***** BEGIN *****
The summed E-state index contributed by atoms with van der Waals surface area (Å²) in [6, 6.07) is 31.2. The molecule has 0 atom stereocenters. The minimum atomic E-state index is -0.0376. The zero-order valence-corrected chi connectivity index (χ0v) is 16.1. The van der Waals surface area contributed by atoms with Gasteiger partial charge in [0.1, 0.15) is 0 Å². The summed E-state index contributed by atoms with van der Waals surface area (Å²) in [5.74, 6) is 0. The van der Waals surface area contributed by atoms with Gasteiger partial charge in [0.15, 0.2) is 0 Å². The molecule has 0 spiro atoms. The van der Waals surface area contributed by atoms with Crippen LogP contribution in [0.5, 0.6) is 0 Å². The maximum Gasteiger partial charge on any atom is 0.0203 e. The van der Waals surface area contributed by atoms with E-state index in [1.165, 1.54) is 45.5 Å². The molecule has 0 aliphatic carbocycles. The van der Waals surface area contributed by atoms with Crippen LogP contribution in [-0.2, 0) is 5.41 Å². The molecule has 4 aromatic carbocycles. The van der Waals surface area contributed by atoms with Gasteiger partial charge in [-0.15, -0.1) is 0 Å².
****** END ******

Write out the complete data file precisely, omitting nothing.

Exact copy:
The summed E-state index contributed by atoms with van der Waals surface area (Å²) in [6, 6.07) is 31.2. The molecule has 0 atom stereocenters. The minimum atomic E-state index is -0.0376. The zero-order valence-corrected chi connectivity index (χ0v) is 16.1. The van der Waals surface area contributed by atoms with Gasteiger partial charge in [0.1, 0.15) is 0 Å². The summed E-state index contributed by atoms with van der Waals surface area (Å²) in [5.74, 6) is 0. The van der Waals surface area contributed by atoms with Gasteiger partial charge in [0.15, 0.2) is 0 Å². The molecule has 0 spiro atoms. The van der Waals surface area contributed by atoms with Crippen LogP contribution in [0.5, 0.6) is 0 Å². The maximum Gasteiger partial charge on any atom is 0.0203 e. The van der Waals surface area contributed by atoms with E-state index in [1.165, 1.54) is 45.5 Å². The molecule has 0 aliphatic carbocycles. The van der Waals surface area contributed by atoms with Crippen LogP contribution in [-0.2, 0) is 5.41 Å². The molecule has 4 aromatic carbocycles. The van der Waals surface area contributed by atoms with Gasteiger partial charge in [-0.15, -0.1) is 0 Å².